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Divestiture Crisis Averted Using Risk-Based Approach

Energy Industry | United States

O rganizations sell assets for a variety of reasons: to achieve operational synergies, fund other initiatives, narrow their business focus, and many others. Regardless of motivation, once the parties show mutual interest and decide to negotiate, divestitures typically take a well defined
path that can be divided into two sequential activities, which we will refer to as the negotiation and transition / close phases.


During the negotiation phase, the seller and buyer begin due diligence activities, negotiate price and contract terms, determine transaction announcement and close dates, and if successful, come to agreement. This phase is typically confidential, with a limited number of seller, buyer, and third party representatives involved. Confidentiality during the negotiation phase is important to protect the interests of both seller and buyer, sometimes to preserve exclusivity, and to avoid alarming essential employees who might become concerned about job security as a result of the transaction.


If negotiations complete successfully, the transaction (including the close date) is announced to the public and activities to complete the divestiture are started. This announcement begins the transition/close phase. During this phase, all activities must be completed


During this phase, all activities must be completed in order for the transaction to close. These include activities started (but not completed) during the negotiation phase and activities that can only be started once the transaction is announced. The transition/close phase’s time-line is often compressed, typically just a few months, leaving little time to complete highly-complex transaction activities, all with the close date looming larger and larger. With so much at stake, missing this deadline is not an option.


During the transition/close phase, a significant amount of effort is placed on a transaction’s impact on the people, physical assets, and the core business of the acquiring organization. But little effort is typically placed on treating information and records as an asset … until time runs short.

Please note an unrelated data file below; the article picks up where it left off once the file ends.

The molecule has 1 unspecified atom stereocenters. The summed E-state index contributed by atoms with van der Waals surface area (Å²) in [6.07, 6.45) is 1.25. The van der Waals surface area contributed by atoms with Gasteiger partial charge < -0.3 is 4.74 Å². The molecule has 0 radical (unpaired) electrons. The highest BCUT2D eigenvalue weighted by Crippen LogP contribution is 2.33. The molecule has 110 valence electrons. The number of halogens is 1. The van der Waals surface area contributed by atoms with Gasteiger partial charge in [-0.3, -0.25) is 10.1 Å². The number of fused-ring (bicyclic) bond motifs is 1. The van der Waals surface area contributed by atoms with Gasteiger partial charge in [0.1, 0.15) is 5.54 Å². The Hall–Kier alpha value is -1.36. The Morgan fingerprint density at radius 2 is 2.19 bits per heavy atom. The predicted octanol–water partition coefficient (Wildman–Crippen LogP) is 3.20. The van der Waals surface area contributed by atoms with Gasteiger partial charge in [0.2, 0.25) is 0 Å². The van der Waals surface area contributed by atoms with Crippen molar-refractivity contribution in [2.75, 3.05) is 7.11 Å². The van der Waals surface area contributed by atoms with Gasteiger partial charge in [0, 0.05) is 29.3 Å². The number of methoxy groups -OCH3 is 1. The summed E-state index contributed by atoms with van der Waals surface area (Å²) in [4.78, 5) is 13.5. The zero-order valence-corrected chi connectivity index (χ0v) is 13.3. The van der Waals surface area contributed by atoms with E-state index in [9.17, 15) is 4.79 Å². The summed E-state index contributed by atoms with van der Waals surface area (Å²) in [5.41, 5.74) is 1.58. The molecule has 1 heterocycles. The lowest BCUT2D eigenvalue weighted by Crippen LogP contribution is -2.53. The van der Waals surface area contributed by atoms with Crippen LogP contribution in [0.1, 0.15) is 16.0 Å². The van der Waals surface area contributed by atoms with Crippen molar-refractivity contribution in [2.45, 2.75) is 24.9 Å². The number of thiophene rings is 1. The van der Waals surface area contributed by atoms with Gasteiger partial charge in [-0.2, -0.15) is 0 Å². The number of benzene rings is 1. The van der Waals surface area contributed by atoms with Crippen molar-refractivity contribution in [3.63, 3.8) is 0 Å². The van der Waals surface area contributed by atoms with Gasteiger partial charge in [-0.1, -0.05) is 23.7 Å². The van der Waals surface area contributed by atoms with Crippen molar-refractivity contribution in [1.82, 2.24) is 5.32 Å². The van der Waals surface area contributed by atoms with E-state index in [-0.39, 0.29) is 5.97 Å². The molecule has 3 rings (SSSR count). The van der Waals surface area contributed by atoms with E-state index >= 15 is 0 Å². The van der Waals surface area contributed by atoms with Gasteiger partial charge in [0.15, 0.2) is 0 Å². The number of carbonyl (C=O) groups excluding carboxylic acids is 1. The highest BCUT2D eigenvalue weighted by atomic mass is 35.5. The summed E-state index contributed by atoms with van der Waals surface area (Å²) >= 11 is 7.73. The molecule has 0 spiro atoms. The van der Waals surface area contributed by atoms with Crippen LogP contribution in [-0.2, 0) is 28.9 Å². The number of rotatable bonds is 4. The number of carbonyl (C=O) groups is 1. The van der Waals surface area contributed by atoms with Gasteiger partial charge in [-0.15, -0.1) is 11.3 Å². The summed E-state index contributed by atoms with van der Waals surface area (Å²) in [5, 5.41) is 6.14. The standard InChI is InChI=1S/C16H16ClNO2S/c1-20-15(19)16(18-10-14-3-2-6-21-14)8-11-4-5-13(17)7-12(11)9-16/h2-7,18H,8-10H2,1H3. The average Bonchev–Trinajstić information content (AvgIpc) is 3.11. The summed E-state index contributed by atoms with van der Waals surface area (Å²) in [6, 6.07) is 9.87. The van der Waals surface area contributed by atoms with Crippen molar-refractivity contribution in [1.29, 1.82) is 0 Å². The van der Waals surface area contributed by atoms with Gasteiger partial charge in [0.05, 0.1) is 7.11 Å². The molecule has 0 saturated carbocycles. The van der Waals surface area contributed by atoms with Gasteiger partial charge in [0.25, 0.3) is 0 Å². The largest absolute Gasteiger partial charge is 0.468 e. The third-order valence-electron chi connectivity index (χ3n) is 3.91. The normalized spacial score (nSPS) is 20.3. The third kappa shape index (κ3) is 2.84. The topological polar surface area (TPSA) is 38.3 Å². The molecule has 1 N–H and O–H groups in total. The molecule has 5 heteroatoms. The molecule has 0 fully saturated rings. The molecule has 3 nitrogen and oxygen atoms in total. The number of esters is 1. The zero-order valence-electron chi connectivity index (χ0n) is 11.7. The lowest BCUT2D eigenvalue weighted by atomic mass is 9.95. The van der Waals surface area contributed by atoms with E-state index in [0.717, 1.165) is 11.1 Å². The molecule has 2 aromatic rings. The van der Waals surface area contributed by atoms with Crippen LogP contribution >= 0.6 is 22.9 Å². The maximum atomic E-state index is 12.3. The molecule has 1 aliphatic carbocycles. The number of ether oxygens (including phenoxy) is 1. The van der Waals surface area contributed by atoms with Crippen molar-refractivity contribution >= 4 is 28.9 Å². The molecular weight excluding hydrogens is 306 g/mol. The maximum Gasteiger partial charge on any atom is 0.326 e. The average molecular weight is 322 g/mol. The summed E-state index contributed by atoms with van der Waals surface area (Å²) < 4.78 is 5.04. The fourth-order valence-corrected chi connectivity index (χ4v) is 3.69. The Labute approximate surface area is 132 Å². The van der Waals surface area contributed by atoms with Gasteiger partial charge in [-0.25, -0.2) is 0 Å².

Divestiture jeopardized by a looming close date and 2.2M records to process.


Using an innovative, risk-based approach, our team was able to mobilize and process 2.2MM documents while protecting our client from future litigation and not impacting the divestiture close date.

  • Ability to meet divestiture close date without jeopardizing the transaction
  • Minimized future litigation risk
  • Adoption of Access Sciences’ risk-based approach for subsequent  divestitures
  • Box Inventory Analysis
  • Content Analysis
  • Content Classification
  • Content Migration
  • Due Diligence Support
  • Ingestion/Imaging/ Classification
  • Policy and Process Development


During a recent pipeline sale, our client, a Global 100 integrated energy company, found itself in this situation. Two months into a seven month transition/close period and with over 2.2 million documents to process, they realized that the volume of records and information was far larger than the time available. Faced with a rapidly approaching close date and no apparent solution, they turned to their trusted advisor, Access Sciences, for assistance. What we discovered was daunting.